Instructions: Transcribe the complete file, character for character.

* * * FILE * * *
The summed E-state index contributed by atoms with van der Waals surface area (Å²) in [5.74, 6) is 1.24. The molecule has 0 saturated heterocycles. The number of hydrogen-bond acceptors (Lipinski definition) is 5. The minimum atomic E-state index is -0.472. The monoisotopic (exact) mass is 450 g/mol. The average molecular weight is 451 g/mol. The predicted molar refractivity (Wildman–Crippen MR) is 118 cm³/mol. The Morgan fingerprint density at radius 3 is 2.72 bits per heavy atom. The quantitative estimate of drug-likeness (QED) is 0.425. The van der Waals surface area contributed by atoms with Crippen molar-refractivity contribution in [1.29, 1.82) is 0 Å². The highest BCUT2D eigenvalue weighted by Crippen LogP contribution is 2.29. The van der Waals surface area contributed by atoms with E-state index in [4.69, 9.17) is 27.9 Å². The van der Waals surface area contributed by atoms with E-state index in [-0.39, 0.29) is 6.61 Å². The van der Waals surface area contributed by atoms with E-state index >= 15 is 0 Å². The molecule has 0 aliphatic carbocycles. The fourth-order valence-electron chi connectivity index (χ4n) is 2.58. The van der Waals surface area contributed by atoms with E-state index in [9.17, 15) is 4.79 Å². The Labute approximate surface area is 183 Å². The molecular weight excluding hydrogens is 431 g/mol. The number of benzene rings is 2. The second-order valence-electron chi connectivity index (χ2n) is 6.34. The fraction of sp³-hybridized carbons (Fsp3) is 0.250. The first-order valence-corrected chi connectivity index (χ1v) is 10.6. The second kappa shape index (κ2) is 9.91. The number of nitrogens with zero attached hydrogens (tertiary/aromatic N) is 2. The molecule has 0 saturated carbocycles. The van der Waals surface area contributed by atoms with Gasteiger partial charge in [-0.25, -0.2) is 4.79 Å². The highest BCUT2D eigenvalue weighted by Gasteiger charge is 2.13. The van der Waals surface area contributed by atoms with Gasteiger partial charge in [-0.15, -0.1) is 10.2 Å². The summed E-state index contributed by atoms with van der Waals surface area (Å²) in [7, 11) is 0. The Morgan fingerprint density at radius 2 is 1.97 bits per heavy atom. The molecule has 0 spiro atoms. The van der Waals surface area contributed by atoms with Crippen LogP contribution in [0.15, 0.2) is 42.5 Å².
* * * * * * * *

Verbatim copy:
The summed E-state index contributed by atoms with van der Waals surface area (Å²) in [5.74, 6) is 1.24. The molecule has 0 saturated heterocycles. The number of hydrogen-bond acceptors (Lipinski definition) is 5. The minimum atomic E-state index is -0.472. The monoisotopic (exact) mass is 450 g/mol. The average molecular weight is 451 g/mol. The predicted molar refractivity (Wildman–Crippen MR) is 118 cm³/mol. The Morgan fingerprint density at radius 3 is 2.72 bits per heavy atom. The quantitative estimate of drug-likeness (QED) is 0.425. The van der Waals surface area contributed by atoms with Crippen molar-refractivity contribution in [1.29, 1.82) is 0 Å². The highest BCUT2D eigenvalue weighted by Crippen LogP contribution is 2.29. The van der Waals surface area contributed by atoms with E-state index in [4.69, 9.17) is 27.9 Å². The van der Waals surface area contributed by atoms with E-state index in [-0.39, 0.29) is 6.61 Å². The van der Waals surface area contributed by atoms with E-state index >= 15 is 0 Å². The molecule has 0 aliphatic carbocycles. The fourth-order valence-electron chi connectivity index (χ4n) is 2.58. The van der Waals surface area contributed by atoms with E-state index in [9.17, 15) is 4.79 Å². The Labute approximate surface area is 183 Å². The molecular weight excluding hydrogens is 431 g/mol. The number of benzene rings is 2. The second-order valence-electron chi connectivity index (χ2n) is 6.34. The fraction of sp³-hybridized carbons (Fsp3) is 0.250. The first-order valence-corrected chi connectivity index (χ1v) is 10.6. The second kappa shape index (κ2) is 9.91. The number of nitrogens with zero attached hydrogens (tertiary/aromatic N) is 2. The molecule has 0 saturated carbocycles. The van der Waals surface area contributed by atoms with Gasteiger partial charge in [-0.25, -0.2) is 4.79 Å². The highest BCUT2D eigenvalue weighted by Gasteiger charge is 2.13. The van der Waals surface area contributed by atoms with Gasteiger partial charge in [-0.15, -0.1) is 10.2 Å². The summed E-state index contributed by atoms with van der Waals surface area (Å²) in [7, 11) is 0. The Morgan fingerprint density at radius 2 is 1.97 bits per heavy atom. The molecule has 0 spiro atoms. The van der Waals surface area contributed by atoms with Crippen LogP contribution in [0.15, 0.2) is 42.5 Å².